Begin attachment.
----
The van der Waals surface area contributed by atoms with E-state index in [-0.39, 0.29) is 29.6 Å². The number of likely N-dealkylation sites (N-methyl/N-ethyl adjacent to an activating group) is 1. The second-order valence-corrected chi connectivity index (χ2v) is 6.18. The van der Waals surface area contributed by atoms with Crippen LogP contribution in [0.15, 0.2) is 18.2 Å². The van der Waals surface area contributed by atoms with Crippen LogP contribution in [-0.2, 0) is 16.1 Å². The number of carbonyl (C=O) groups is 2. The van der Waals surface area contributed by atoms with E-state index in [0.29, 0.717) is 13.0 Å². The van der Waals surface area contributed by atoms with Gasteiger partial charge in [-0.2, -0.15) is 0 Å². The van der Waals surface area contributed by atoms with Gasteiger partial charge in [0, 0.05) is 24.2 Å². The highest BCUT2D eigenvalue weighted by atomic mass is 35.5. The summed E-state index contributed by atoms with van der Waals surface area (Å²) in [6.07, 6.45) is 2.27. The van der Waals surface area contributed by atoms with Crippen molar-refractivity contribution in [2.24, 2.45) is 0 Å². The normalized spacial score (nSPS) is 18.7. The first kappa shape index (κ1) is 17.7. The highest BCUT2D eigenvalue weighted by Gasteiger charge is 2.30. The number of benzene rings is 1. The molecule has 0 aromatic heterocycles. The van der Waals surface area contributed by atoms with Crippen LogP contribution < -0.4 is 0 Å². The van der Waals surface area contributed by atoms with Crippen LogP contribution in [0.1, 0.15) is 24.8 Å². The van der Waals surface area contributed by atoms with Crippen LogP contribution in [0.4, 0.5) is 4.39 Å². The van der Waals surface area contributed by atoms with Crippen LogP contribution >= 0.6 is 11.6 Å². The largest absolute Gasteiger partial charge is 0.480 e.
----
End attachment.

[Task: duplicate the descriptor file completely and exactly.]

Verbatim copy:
The van der Waals surface area contributed by atoms with E-state index in [-0.39, 0.29) is 29.6 Å². The number of likely N-dealkylation sites (N-methyl/N-ethyl adjacent to an activating group) is 1. The second-order valence-corrected chi connectivity index (χ2v) is 6.18. The van der Waals surface area contributed by atoms with Crippen LogP contribution in [0.15, 0.2) is 18.2 Å². The van der Waals surface area contributed by atoms with Crippen LogP contribution in [-0.2, 0) is 16.1 Å². The number of carbonyl (C=O) groups is 2. The van der Waals surface area contributed by atoms with E-state index in [0.29, 0.717) is 13.0 Å². The van der Waals surface area contributed by atoms with Gasteiger partial charge in [-0.2, -0.15) is 0 Å². The van der Waals surface area contributed by atoms with Gasteiger partial charge in [0, 0.05) is 24.2 Å². The highest BCUT2D eigenvalue weighted by atomic mass is 35.5. The summed E-state index contributed by atoms with van der Waals surface area (Å²) in [6.07, 6.45) is 2.27. The van der Waals surface area contributed by atoms with Crippen molar-refractivity contribution in [2.24, 2.45) is 0 Å². The normalized spacial score (nSPS) is 18.7. The first kappa shape index (κ1) is 17.7. The highest BCUT2D eigenvalue weighted by Gasteiger charge is 2.30. The number of benzene rings is 1. The molecule has 0 aromatic heterocycles. The van der Waals surface area contributed by atoms with Crippen LogP contribution < -0.4 is 0 Å². The van der Waals surface area contributed by atoms with Crippen LogP contribution in [0.1, 0.15) is 24.8 Å². The van der Waals surface area contributed by atoms with Crippen LogP contribution in [0.4, 0.5) is 4.39 Å². The van der Waals surface area contributed by atoms with Crippen LogP contribution >= 0.6 is 11.6 Å². The largest absolute Gasteiger partial charge is 0.480 e.